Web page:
In this exclusive Q&A, we chat with Tony Penn, founder of Penn Ultimate Consulting and the Results Driven Leadership program. He currently works directly with clients via hands on, in-person strategy sessions.
Franchise Chatter (FC): Thank you for doing this interview with us, Tony. Can you tell us a bit about your 25-year background in the restaurant industry?
Tony Penn (TP): The one thing I can tell you about my background in the restaurant industry is that it has been very diverse. I started off in operations, having been fortunate to have been at the ground floor of some iconic concepts. Opened the first Outback in California, when almost no one here had ever heard of it. I was there at the beginning of the Buca di Beppo era, before they “jumped the shark”. It was an amazing experience building a brand.
Once I got into the consulting/management role as a COO, I was involved with every aspect of the business. From site selection and lease negotiations, to construction management and of course operations. I then got exposed to the fast-rising world of Celebrity Chefs. In that world, I had to manage the Chef and the business and the two sometimes were diametrically opposed.
There was a common theme throughout, which was the importance of collaboration and buy-in. Without that, results came slow and hard. From there, I started my own businesses which all utilize the collaboration process to help others succeed in their business.
FC: What is Penn Ultimate Consulting, Penn Restaurant Group and what are the differentiators between the two?
TP: Penn Ultimate Consulting is the parent company of Penn Restaurant Group, The Alternative Board and Results Driven Leadership (RDL). The Alternative Board and RDL consist of training and coaching of various types of businesses, while PRG is a full-service restaurant consulting business.
FC: We are excited to hear about Results Driven Leadership. What is the scoop on this program?
TP: RDL is an LLC started by myself and two other very intelligent business owners/executives from a very diverse background of businesses. The reason we got together was because through our many travels in the coaching and consulting world, we were finding managers who are in leadership positions, but have not been trained on HOW to lead.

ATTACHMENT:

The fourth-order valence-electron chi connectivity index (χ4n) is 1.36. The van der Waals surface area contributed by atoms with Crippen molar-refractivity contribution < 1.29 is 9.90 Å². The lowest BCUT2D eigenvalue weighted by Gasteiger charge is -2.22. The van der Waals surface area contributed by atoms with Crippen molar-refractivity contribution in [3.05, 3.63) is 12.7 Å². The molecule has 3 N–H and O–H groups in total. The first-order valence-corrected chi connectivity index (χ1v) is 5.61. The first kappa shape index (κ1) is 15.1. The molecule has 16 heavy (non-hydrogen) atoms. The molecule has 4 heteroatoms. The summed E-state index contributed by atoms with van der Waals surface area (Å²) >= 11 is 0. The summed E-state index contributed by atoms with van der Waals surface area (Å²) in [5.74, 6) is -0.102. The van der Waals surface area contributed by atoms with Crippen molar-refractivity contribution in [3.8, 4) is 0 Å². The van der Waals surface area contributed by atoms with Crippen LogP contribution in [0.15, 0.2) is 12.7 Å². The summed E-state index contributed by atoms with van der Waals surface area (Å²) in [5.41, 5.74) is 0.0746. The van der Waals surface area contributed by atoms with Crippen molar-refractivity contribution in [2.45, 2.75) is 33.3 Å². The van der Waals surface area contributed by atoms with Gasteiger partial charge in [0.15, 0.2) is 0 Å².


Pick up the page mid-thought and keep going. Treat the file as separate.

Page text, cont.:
So many individuals are launched into positions they are not ready for. We know what this looks like, because all of us have had this happen in our careers. There is quite a jump from being good at what you do, to now having to lead others and ensure they get results. Our program focuses on the areas in which managers commonly fall short, including: Strategic Leadership, Employee Buy-In, Talent Retention, Time Management and How to Run an Effective Meeting, to name a few.
FC: What type of clients do you typically seek out or prefer?
TP: As I mentioned before, I prefer to work with those that understand that they need help to give themselves the best chance to succeed. So many people are afraid to seek help as if it’s a sign of weakness. Actually, the opposite is true. Asking for assistance takes courage and the ability to see the benefits far down the road.
In addition, I have to believe in the client’s vision, be it a product, a concept, or a service. And finally, I need to like them as people and vice versa. I’m generally entrenched with my clients working closely on what many times is their life blood. Connecting with them on a personal level is critical.
FC: For franchisees of single and multi-unit locations, what is your best piece of leadership advice?